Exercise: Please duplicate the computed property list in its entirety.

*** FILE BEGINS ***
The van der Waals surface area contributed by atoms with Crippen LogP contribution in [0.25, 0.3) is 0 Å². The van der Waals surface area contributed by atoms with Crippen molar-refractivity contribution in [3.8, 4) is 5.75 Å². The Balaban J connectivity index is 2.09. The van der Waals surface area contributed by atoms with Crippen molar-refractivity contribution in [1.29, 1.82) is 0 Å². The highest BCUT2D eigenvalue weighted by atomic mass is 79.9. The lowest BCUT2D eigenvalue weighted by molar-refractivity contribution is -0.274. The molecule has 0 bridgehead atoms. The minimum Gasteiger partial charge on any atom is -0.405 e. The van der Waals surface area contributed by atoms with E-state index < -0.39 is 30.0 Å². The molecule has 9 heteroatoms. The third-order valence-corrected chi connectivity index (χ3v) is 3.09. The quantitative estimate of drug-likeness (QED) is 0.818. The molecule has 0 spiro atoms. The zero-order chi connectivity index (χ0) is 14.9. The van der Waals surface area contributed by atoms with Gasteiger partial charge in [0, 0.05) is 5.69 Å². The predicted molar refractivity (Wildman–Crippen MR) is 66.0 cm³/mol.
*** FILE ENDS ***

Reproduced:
The van der Waals surface area contributed by atoms with Crippen LogP contribution in [0.25, 0.3) is 0 Å². The van der Waals surface area contributed by atoms with Crippen molar-refractivity contribution in [3.8, 4) is 5.75 Å². The Balaban J connectivity index is 2.09. The van der Waals surface area contributed by atoms with Crippen molar-refractivity contribution in [1.29, 1.82) is 0 Å². The highest BCUT2D eigenvalue weighted by atomic mass is 79.9. The lowest BCUT2D eigenvalue weighted by molar-refractivity contribution is -0.274. The molecule has 0 bridgehead atoms. The minimum Gasteiger partial charge on any atom is -0.405 e. The van der Waals surface area contributed by atoms with E-state index < -0.39 is 30.0 Å². The molecule has 9 heteroatoms. The third-order valence-corrected chi connectivity index (χ3v) is 3.09. The quantitative estimate of drug-likeness (QED) is 0.818. The molecule has 0 spiro atoms. The zero-order chi connectivity index (χ0) is 14.9. The van der Waals surface area contributed by atoms with Gasteiger partial charge in [0, 0.05) is 5.69 Å². The predicted molar refractivity (Wildman–Crippen MR) is 66.0 cm³/mol.